A clinical trial testing AstraZeneca’s experimental drug AZD1775, an inhibitor of the cell cycle regulating protein WEE1, in patients with head and neck cancer has now launched in the UK.

The trial is being run through the Combinations Alliance, a joint initiative between Cancer Research UK and the Experimental Cancer Medicine Centres (ECMC) Network that supports research into drug combinations to bring cancer patients more treatment options that otherwise may not happen.

Researchers are looking at whether using AZD1775 in combination with chemotherapy before surgery or with chemotherapy and radiotherapy after surgery, is more effective and cuts the risk of the cancer recurrence.

The Phase I trial is designed to determine if it is safe to combine the drug with pre-surgery cisplatin chemotherapy and post-surgery cisplatin chemotherapy and radiotherapy in patients with head and neck cancer, and also the optimal dance.

Two groups of up to 21 patients will take part in the trial co-ordinated by the Cancer Research UK Clinical Trials Unit at the University of Birmingham, the first of which will receive AZD1775 with chemotherapy before surgery and the second AZD1775 in addition to chemotherapy and radiotherapy after surgery.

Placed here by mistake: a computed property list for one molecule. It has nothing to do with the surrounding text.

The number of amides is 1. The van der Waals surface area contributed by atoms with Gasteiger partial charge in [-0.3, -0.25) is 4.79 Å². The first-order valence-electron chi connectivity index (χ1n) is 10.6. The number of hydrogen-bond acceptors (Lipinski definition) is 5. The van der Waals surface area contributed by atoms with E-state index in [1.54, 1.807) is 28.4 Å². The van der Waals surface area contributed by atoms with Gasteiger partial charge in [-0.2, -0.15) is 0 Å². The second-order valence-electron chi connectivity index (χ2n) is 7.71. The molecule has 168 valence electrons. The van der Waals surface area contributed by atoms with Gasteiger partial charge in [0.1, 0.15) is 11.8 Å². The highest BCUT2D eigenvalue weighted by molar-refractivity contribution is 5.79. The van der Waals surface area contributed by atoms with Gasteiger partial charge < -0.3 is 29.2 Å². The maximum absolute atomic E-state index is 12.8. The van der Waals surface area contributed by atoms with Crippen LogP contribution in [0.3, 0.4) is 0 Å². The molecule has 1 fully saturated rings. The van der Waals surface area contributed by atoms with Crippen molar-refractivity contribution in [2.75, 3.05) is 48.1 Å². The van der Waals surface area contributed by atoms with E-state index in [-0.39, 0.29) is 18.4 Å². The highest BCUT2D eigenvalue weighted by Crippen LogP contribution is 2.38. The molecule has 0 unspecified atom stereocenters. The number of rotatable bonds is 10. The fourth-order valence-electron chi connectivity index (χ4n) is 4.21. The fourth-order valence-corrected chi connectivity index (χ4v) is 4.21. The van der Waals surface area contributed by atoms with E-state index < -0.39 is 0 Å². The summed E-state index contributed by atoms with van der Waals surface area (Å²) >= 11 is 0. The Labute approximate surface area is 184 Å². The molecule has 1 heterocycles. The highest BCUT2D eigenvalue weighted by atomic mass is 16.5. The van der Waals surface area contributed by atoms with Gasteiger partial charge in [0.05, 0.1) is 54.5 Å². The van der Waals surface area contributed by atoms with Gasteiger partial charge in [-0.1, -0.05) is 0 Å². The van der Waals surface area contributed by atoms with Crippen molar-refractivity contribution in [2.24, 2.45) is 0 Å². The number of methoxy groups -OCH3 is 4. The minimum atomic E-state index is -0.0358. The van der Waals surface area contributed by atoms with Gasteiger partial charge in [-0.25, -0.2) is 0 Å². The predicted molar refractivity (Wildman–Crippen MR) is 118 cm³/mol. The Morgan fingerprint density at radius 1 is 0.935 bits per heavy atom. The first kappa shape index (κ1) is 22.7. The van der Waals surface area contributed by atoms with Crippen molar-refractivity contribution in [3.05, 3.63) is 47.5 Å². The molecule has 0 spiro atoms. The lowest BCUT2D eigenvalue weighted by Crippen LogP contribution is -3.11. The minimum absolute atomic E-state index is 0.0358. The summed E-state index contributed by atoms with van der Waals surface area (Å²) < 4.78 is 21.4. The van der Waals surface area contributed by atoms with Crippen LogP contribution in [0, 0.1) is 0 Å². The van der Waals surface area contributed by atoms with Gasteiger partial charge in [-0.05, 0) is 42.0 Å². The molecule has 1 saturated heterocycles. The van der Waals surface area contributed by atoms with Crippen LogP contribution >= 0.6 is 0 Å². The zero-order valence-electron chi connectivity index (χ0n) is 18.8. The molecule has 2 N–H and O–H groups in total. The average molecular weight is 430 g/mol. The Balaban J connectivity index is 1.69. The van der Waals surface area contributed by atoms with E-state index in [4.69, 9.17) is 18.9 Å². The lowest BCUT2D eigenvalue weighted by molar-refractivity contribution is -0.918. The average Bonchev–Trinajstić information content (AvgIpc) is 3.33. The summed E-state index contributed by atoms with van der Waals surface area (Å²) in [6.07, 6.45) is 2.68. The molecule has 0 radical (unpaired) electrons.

Further down the line, scientists might also assess whether a combination of AZD1775 and chemotherapy before surgery reduces the need for further treatment after surgery.

“Many patients diagnosed with aggressive types of head and neck cancer are at a high risk of relapse after surgery, so we urgently need to find new ways to treat the disease and reduce the risk of it returning,” said Professor Hisham Mehanna, chief investigator of the trial based at the Institute of Cancer and Genomic Studies at the University of Birmingham.

“We hope that combining this drug with chemotherapy will mean that treatment is more effective helping more people survive, and that those cured will have a better quality of life after treatment.”

“There is a strong scientific rationale for running this trial and we hope that this will bring clinical benefit to patients,” added Anthony Johnson, VP Early Clinical Development, Innovative Medicines and Early Development Biotech Unit at AZ.